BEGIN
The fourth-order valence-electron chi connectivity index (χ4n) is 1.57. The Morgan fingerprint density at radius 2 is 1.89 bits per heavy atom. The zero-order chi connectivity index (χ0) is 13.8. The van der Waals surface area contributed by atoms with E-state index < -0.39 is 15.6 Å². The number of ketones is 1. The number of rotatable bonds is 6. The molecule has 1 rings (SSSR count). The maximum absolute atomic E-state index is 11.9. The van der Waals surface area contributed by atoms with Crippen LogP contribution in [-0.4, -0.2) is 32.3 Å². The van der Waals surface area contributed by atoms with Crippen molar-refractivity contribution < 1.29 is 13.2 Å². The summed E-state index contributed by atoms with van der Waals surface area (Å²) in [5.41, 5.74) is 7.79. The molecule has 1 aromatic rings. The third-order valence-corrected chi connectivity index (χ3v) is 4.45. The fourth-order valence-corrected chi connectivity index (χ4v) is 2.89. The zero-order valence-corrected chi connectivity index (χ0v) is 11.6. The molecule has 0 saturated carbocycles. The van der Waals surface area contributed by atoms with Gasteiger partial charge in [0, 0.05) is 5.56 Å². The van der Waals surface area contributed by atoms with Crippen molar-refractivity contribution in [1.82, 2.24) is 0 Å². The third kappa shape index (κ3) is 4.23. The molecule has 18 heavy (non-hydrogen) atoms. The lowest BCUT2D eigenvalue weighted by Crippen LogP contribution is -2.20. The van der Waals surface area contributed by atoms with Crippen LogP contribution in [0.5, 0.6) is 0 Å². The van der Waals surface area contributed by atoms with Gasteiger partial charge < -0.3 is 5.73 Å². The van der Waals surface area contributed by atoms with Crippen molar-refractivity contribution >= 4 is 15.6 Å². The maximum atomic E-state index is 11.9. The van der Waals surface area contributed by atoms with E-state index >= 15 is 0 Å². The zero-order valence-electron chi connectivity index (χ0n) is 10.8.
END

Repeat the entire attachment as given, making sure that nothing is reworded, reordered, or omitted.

The fourth-order valence-electron chi connectivity index (χ4n) is 1.57. The Morgan fingerprint density at radius 2 is 1.89 bits per heavy atom. The zero-order chi connectivity index (χ0) is 13.8. The van der Waals surface area contributed by atoms with E-state index < -0.39 is 15.6 Å². The number of ketones is 1. The number of rotatable bonds is 6. The molecule has 1 rings (SSSR count). The maximum absolute atomic E-state index is 11.9. The van der Waals surface area contributed by atoms with Crippen LogP contribution in [-0.4, -0.2) is 32.3 Å². The van der Waals surface area contributed by atoms with Crippen molar-refractivity contribution < 1.29 is 13.2 Å². The summed E-state index contributed by atoms with van der Waals surface area (Å²) in [5.41, 5.74) is 7.79. The molecule has 1 aromatic rings. The third-order valence-corrected chi connectivity index (χ3v) is 4.45. The fourth-order valence-corrected chi connectivity index (χ4v) is 2.89. The zero-order valence-corrected chi connectivity index (χ0v) is 11.6. The molecule has 0 saturated carbocycles. The van der Waals surface area contributed by atoms with Gasteiger partial charge in [0, 0.05) is 5.56 Å². The van der Waals surface area contributed by atoms with Crippen molar-refractivity contribution in [1.82, 2.24) is 0 Å². The third kappa shape index (κ3) is 4.23. The molecule has 18 heavy (non-hydrogen) atoms. The lowest BCUT2D eigenvalue weighted by Crippen LogP contribution is -2.20. The van der Waals surface area contributed by atoms with Crippen LogP contribution in [0.5, 0.6) is 0 Å². The van der Waals surface area contributed by atoms with Gasteiger partial charge < -0.3 is 5.73 Å². The van der Waals surface area contributed by atoms with Crippen molar-refractivity contribution >= 4 is 15.6 Å². The maximum atomic E-state index is 11.9. The van der Waals surface area contributed by atoms with E-state index >= 15 is 0 Å². The zero-order valence-electron chi connectivity index (χ0n) is 10.8.